Less Talking, More Listening

Stories by Jonathan Weisman and Elizabeth Williamson
Washington Post Staff Writers
Sunday, August 5, 2007

Sen. Johnny Isakson sat at a dinner in the Capitol last week, hearing a pep talk aimed at Republican senators who are weighing whether to stay the course in Iraq. But his thoughts were already on his plans for the coming weeks when the Republican returns home to Georgia for Congress's August break. He will be visiting Augusta, near Fort Gordon, and Columbus, home to Fort Benning, and he will be listening to "the parents of the kids who are fighting. Their views are paramount."

Rep. Dan Boren, who is considering supporting a proposal to change the mission for U.S. troops in Iraq away from combat to counterterrorism, agreed with White House pleas last week to at least wait until a progress report on the war due in September before deciding what to do. The Democrat returns home to Oklahoma after weeks of debate over Iraq and said that what he hears in the days ahead will matter more. "My constituents are far more important than what's going on inside the Beltway," he said.

With Congress beginning its summer recess, supporters of the war are expecting attacks and protests from war opponents, and many lawmakers are looking for bipartisan consensus on a new war strategy that has so far eluded them. Sen. Olympia J. Snowe, a Republican who was among the first in her party to break with the White House over Iraq, plans to do as much explaining of her decision as listening when she travels home to Maine. Rep. Jan Schakowsky, a liberal Democrat from Illinois, already knows where her district stands: firmly against the war. She will be making her first trip to Iraq over the break, and plans to question U.S. military leaders there about how much longer troops must stay.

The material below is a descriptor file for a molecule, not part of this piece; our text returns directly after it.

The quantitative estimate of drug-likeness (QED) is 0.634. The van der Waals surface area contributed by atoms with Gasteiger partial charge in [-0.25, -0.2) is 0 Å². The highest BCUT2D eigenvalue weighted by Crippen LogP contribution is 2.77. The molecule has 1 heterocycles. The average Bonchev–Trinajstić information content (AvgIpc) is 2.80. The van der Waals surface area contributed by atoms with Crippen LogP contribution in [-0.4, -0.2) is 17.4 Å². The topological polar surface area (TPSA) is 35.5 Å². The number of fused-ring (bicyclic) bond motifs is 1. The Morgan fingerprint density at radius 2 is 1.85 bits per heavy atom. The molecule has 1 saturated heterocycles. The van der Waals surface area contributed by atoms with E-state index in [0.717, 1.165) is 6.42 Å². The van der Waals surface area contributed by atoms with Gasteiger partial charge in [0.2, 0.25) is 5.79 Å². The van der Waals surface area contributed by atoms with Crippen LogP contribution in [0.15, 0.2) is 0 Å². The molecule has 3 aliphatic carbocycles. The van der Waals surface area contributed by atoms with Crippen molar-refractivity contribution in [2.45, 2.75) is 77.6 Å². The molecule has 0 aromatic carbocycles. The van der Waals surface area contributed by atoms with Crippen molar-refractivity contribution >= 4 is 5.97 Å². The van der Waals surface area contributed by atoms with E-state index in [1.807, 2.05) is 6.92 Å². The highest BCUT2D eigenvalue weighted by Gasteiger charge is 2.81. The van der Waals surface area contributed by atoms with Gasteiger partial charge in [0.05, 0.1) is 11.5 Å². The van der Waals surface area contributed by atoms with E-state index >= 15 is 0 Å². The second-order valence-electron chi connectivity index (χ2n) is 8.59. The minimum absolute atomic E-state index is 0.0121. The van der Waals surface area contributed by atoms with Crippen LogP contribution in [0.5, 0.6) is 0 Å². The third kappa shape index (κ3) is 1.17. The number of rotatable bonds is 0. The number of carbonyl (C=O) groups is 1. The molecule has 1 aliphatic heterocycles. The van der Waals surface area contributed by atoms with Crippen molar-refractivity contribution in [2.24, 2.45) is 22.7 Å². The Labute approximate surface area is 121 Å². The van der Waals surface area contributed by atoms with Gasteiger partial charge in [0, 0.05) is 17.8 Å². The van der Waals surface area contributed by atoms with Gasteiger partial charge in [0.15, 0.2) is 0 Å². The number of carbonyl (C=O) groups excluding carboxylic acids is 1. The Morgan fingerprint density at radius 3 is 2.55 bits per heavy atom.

The Washington Post is following these four lawmakers as they ready themselves for what will be a contentious debate over the war when Congress returns to Washington after Labor Day. As Schakowsky prepared for her trip, she declared: "Serious change is in the air."

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